South Sudanese flock home for independence vote: UN

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The United Nations said more than 51,000 Sudanese had made the journey south to vote in the region’s independence referendum and said funds were needed urgently to provide food and shelter.

The semi-autonomous south Sudan is due to vote on its future on January 9, the climax of a 2005 peace deal that ended Africa’s longest civil war. The south is expected to choose secession.

In the last five weeks, thousands of people had made the journey south, many on government-organised trucks, others on foot or along the Nile river by barge, said Lise Grande, a senior U.N. official in the south, Reuters reports.
“We are looking for $32 million we need honestly right now in order to provide emergency assistance to the folks that are coming back,” Grande said.
“Top priorities at the moment are emergency shelter and water and sanitation,” she said, adding they expected another 150,000 people to arrive from the north by March.

The returns have been organised by the semi-autonomous southern government, but many found no provisions once they arrived. The government has encouraged southerners to return to register and vote in the referendum, fearing fraud in the north.

Registration ends on Wednesday with more than 3 million voters signed up in the south and 76,000 in the north.

Grande said there were security concerns with people returning to mined areas and reports of unaccompanied children crossing the volatile border.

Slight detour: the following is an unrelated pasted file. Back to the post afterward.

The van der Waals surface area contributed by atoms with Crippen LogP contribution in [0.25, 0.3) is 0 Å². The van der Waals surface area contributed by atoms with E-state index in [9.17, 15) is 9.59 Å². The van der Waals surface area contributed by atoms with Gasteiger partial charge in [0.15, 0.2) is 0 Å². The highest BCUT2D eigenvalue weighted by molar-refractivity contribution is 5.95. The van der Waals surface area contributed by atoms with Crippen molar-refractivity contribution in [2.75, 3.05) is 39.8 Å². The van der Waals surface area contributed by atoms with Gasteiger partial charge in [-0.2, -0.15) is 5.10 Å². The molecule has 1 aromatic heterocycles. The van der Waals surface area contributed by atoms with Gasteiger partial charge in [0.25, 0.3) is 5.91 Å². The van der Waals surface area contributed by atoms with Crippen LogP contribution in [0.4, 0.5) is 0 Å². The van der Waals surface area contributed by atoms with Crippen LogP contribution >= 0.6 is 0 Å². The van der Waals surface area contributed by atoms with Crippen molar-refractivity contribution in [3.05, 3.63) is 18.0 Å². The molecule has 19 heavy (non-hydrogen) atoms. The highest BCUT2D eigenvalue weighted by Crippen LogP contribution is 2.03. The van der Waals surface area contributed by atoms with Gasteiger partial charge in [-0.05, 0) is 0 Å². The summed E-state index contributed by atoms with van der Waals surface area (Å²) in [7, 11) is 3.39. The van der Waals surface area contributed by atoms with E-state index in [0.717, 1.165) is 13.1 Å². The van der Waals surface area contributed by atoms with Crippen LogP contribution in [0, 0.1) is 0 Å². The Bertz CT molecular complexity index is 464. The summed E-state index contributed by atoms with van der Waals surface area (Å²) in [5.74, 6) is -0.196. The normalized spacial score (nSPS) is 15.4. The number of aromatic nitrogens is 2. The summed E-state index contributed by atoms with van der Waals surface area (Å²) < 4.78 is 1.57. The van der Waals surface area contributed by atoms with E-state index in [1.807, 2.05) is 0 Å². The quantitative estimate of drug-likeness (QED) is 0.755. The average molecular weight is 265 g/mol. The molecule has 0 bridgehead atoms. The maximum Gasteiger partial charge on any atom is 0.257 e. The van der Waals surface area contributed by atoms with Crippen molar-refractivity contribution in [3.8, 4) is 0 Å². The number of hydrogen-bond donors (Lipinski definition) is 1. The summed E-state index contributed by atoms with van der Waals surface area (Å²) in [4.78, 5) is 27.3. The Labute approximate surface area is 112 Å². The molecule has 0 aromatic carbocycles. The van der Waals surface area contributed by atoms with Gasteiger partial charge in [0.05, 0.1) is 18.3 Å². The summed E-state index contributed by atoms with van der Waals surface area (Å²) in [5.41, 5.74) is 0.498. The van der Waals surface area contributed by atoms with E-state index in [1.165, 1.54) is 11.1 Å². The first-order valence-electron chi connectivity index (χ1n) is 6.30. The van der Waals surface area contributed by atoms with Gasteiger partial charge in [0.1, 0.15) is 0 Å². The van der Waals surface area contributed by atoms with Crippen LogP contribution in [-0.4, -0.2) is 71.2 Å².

The southern government has released 15 million pounds for the returns process, the UN said.

South Sudan’s budget, more than 98 percent of which derives from its oil, is under pressure with funding the referendum and supporting a massive inherited ghost bureaucracy and a huge army which has yet to be demobilised. Corruption scandals have also made dents in the government’s coffers.

Last year the United Nations said almost half the southern population was short of food. Some analysts say southerners are not just flooding home to vote but fear the fiery rhetoric by northern officials about expelling them should the south secede in 2011.



The United Nations has previously estimated up to 2 million southerners fled to the north during the war, which was fuelled by differences over religion, oil, ethnicity and ideology.